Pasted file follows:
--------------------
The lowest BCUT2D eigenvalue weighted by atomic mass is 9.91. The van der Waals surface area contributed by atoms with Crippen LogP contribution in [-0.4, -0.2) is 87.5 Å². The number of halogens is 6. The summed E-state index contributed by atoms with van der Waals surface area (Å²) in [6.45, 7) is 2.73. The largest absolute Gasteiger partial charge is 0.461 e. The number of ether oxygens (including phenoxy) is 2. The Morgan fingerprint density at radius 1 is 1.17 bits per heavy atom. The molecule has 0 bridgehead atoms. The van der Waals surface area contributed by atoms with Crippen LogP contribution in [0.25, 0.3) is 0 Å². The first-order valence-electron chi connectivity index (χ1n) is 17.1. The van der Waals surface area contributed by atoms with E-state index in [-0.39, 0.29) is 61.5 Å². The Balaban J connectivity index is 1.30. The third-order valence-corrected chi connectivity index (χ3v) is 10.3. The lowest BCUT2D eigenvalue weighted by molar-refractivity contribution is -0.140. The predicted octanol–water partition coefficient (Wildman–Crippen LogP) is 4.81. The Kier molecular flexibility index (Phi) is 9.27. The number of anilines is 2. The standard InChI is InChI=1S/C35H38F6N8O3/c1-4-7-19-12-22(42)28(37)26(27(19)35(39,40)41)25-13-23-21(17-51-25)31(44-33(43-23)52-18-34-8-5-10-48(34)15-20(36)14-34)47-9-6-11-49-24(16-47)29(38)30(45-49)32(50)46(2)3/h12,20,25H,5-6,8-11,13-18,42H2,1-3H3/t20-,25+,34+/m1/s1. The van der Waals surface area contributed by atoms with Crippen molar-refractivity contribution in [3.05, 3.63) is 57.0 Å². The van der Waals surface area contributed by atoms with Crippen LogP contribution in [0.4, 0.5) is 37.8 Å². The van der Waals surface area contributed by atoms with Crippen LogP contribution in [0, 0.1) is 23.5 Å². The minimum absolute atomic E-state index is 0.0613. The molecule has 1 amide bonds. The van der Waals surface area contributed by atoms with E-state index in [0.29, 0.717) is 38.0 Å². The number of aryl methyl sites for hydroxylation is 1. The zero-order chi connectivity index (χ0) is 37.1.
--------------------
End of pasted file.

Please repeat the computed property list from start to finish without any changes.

The lowest BCUT2D eigenvalue weighted by atomic mass is 9.91. The van der Waals surface area contributed by atoms with Crippen LogP contribution in [-0.4, -0.2) is 87.5 Å². The number of halogens is 6. The summed E-state index contributed by atoms with van der Waals surface area (Å²) in [6.45, 7) is 2.73. The largest absolute Gasteiger partial charge is 0.461 e. The number of ether oxygens (including phenoxy) is 2. The Morgan fingerprint density at radius 1 is 1.17 bits per heavy atom. The molecule has 0 bridgehead atoms. The van der Waals surface area contributed by atoms with Crippen LogP contribution in [0.25, 0.3) is 0 Å². The first-order valence-electron chi connectivity index (χ1n) is 17.1. The van der Waals surface area contributed by atoms with E-state index in [-0.39, 0.29) is 61.5 Å². The Balaban J connectivity index is 1.30. The third-order valence-corrected chi connectivity index (χ3v) is 10.3. The lowest BCUT2D eigenvalue weighted by molar-refractivity contribution is -0.140. The predicted octanol–water partition coefficient (Wildman–Crippen LogP) is 4.81. The Kier molecular flexibility index (Phi) is 9.27. The number of anilines is 2. The standard InChI is InChI=1S/C35H38F6N8O3/c1-4-7-19-12-22(42)28(37)26(27(19)35(39,40)41)25-13-23-21(17-51-25)31(44-33(43-23)52-18-34-8-5-10-48(34)15-20(36)14-34)47-9-6-11-49-24(16-47)29(38)30(45-49)32(50)46(2)3/h12,20,25H,5-6,8-11,13-18,42H2,1-3H3/t20-,25+,34+/m1/s1. The van der Waals surface area contributed by atoms with Crippen molar-refractivity contribution in [3.05, 3.63) is 57.0 Å². The van der Waals surface area contributed by atoms with Crippen LogP contribution in [0.4, 0.5) is 37.8 Å². The van der Waals surface area contributed by atoms with Crippen LogP contribution in [0, 0.1) is 23.5 Å². The minimum absolute atomic E-state index is 0.0613. The molecule has 1 amide bonds. The van der Waals surface area contributed by atoms with E-state index in [0.29, 0.717) is 38.0 Å². The number of aryl methyl sites for hydroxylation is 1. The zero-order chi connectivity index (χ0) is 37.1.